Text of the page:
Gavin Andresen, as recently as two weeks ago, stated that most of the large payment processors, exchanges and other service companies are on-board with his plan (see also David Davout’s recent dialogue with Andresen). Furthermore, others in the community have (likely erroneously) found correlation between market cap and transaction volume yet as we know, correlation does not actually imply causation. Similarly, ‘Death and Taxes’ recently presented a narrative reinforcing Andresen’s view yet for some reason glossed over the all-important miners perspective. Others, such as in the ideological wing personified by Mircea Popescu claim that they will fight this effort with an actual attack.
Irrespective as to what size a block is increased to, it will likely create at least a temporary fork as validating nodes need to upgrade and they are not being compensated for storage and traffic (Andresen’s plan is to “future proof” the protocol such that the 20 MB change is included in a patch this year but isn’t “turned on” until needed later on). There is at least one open question: what is the minimal amount of full nodes that are required for network to operate within current trust/security model? Unlike miners, their value to the system is hard to measure.
What the experts say
While the field is young, one expert in this space is Jonathan Levin who modeled network propagation in his masters thesis. I reached out to him and in his view:
I think that the 20mb proposal is untenable given the current way that blocks are propagated around the Bitcoin network. The Bitcoin network and specifically the Bitcoin miners use a gossip network to relay blocks to each other. That means that as the size of the block increases, the time that it takes to spread around the network also increases linearly. We have seen this first in the work of Decker and Wattenhofer as well as my own work.
The problem is that the increased time that blocks take to propagate around the network increase the probability of orphan races between different mining pools. If you create blocks that are 20mb and a competing pool is creating blocks under 1mb or even empty ones, they have a higher expected return per hash. This is because you would expect your blocks to lose out to smaller blocks in an orphan race if both are found in quick succession. Now we can argue that miners will continue to create large blocks out of altruism but if we continue to increase the size of the blocks without greater utilisation of better block relaying protocols we risk breaking this equilibrium and miners resorting to nasty strategies like creating empty blocks which suit no one.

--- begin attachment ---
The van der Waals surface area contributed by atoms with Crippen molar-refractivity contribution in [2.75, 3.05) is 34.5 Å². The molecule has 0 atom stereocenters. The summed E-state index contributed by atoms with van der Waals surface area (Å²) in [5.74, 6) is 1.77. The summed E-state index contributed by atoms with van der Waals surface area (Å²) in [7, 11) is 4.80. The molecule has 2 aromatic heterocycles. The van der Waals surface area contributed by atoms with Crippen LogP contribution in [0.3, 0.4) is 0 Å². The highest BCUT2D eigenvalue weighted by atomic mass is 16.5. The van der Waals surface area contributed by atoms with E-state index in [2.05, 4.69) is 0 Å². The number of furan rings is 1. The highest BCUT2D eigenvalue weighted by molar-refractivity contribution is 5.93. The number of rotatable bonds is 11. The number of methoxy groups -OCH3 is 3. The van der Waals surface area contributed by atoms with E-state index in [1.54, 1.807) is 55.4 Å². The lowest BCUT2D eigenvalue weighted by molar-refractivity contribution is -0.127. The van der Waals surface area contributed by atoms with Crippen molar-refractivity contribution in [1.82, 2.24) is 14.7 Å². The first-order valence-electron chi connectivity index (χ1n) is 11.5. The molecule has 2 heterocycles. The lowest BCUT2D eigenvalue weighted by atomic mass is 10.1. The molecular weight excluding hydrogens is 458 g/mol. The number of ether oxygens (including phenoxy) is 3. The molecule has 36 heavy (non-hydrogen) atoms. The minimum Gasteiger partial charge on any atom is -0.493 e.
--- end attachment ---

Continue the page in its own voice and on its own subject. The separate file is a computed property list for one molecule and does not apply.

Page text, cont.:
I also spoke with several other professionals in this space.
On the one hand, increasing block sizes, as you say, may result in lower transaction fee requirements. However, if the transaction fees actually are lowered by, say, 1000x what they are now (0.00001 is the minimum accepted by the reference client), this will lower the cost of “institutional attacks” on the Bitcoin infrastructure, where an attacker can push 1000 transactions for an erstwhile cost of 1. The attack will basically be “make infrastructure expensive to run for the average joe, drive them towards centralized infrastructure services that run APIs, Blockchain Explorers, etc.” It is good for business, bad for the decentralization of the network in the near term.
We’ve seen something like this occur on the Dogecoin Network in the past few months, where one user or a group of individuals were pushing transactions with 0 transaction fees. These transactions were accepted as valid by the Dogecoin reference clients, and as a result, caused bandwidth consumption hikes for the dorm-room nodes, which populate most of the current network(s). The resulting change by the Dogecoin Core team was to add a fee of 1.0 DOGE for every transaction, which isn’t yet mandatory, but is on its way there. The dorm-room nodes, however, are already on the decline in both Bitcoin and Dogecoin due to the increasing size of the Blockchain, and the bandwidth consumed by them.
Increasing the Block sizes sounds like a good idea for the number of transactions flowing on the network, but in the near term it will drive a lot of the nodes out of the system because of CPU/bandwidth/disk IO hikes. Increasing the Block sizes will definitely increase infrastructure costs, driving more users towards centralized places that can afford to host API services for the Blockchain. However, given this crunch on the average joe Bitcoin nodes, this will lead to a more concentrated effort towards “pick what you need” style nodes (say, SPV). Again, in the near term, the number of “full nodes” on the network will dwindle, but as more companies come into the ecosystem, this number will inevitably rise.